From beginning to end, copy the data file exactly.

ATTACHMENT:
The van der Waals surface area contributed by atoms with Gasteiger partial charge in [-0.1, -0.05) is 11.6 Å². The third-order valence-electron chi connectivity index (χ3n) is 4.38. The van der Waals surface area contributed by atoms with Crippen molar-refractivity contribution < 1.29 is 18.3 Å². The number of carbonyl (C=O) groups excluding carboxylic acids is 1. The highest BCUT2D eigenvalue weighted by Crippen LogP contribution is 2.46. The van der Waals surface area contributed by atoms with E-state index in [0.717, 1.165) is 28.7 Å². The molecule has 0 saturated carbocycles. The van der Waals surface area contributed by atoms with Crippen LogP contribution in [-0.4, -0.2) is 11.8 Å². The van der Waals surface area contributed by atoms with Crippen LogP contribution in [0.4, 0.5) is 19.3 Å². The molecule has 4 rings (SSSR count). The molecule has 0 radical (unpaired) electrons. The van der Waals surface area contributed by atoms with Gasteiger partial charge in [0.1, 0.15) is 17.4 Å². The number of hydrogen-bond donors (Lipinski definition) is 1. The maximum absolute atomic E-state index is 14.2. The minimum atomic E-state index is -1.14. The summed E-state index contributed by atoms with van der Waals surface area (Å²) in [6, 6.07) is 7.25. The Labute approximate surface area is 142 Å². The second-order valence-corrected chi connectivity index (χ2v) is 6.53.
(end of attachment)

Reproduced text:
The van der Waals surface area contributed by atoms with Gasteiger partial charge in [-0.1, -0.05) is 11.6 Å². The third-order valence-electron chi connectivity index (χ3n) is 4.38. The van der Waals surface area contributed by atoms with Crippen molar-refractivity contribution < 1.29 is 18.3 Å². The number of carbonyl (C=O) groups excluding carboxylic acids is 1. The highest BCUT2D eigenvalue weighted by Crippen LogP contribution is 2.46. The van der Waals surface area contributed by atoms with E-state index in [0.717, 1.165) is 28.7 Å². The molecule has 0 saturated carbocycles. The van der Waals surface area contributed by atoms with Crippen LogP contribution in [-0.4, -0.2) is 11.8 Å². The van der Waals surface area contributed by atoms with Crippen LogP contribution in [0.4, 0.5) is 19.3 Å². The molecule has 4 rings (SSSR count). The molecule has 0 radical (unpaired) electrons. The van der Waals surface area contributed by atoms with Gasteiger partial charge in [0.1, 0.15) is 17.4 Å². The number of hydrogen-bond donors (Lipinski definition) is 1. The maximum absolute atomic E-state index is 14.2. The minimum atomic E-state index is -1.14. The summed E-state index contributed by atoms with van der Waals surface area (Å²) in [6, 6.07) is 7.25. The Labute approximate surface area is 142 Å². The second-order valence-corrected chi connectivity index (χ2v) is 6.53.